Actually, if you look into the source code of pandas DataFrame, you'll see that sort() is just a wrapper of sort_index() with different parameter, and, as @Jeff said in this question, sort_index() is prefered method to use.

The sort_index() method using numpy.argsort() with default `kind=quicksort`

, if you're sorting only by one column. And quicksort() is not stable, that's why your index looks shuffled.

But you can pass `kind`

parameter to sort_index() (one of `'mergesort'`

, `'quicksort'`

, `'heapsort'`

), so you can use stable sort (`'mergesort'`

) for your task:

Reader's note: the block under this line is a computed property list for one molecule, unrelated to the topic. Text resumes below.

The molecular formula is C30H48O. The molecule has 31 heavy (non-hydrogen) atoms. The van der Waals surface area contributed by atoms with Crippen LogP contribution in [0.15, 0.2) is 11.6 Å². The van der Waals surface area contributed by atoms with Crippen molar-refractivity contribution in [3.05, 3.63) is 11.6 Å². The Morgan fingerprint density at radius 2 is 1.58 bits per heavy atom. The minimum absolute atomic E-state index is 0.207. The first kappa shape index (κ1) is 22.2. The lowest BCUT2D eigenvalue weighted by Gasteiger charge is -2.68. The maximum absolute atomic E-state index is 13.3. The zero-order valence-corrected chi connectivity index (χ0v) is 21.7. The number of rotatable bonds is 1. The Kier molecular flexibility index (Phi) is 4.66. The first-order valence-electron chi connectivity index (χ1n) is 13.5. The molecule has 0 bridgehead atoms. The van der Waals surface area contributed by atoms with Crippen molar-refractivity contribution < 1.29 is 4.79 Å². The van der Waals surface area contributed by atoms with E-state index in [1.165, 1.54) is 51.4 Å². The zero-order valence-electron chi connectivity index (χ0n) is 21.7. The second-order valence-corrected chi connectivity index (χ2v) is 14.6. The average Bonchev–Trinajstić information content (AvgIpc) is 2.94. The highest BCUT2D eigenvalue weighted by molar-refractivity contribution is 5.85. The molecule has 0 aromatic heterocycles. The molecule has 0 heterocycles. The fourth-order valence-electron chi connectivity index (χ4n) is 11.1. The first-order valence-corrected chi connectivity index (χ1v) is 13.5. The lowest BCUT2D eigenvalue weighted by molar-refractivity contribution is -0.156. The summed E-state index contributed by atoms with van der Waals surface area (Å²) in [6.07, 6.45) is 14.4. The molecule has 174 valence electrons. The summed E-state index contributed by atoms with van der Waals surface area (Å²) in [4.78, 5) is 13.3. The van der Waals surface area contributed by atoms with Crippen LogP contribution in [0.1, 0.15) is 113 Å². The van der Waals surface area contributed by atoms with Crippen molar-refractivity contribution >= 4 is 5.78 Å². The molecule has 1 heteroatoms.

```
>>> mydf.sort_index(by=['stars'], ascending=False, kind='mergesort')
stars
17 5
11 5
6 5
1 5
19 4
18 4
15 4
14 4
7 4
5 4
2 4
10 3
8 3
4 3
16 2
12 2
9 2
3 2
13 1
0 1
```

sort_index() also using mergesort (or counting sort) if there're more that one column in `by`

parameter, it's interesting, for example, you can do this:

```
>>> mydf.sort_index(by=['stars', 'stars'], ascending=False)
stars
1 5
6 5
11 5
17 5
2 4
5 4
7 4
14 4
15 4
18 4
19 4
4 3
8 3
10 3
3 2
9 2
12 2
16 2
0 1
13 1
```

Now the sort is stable, but indexes are sorted ascending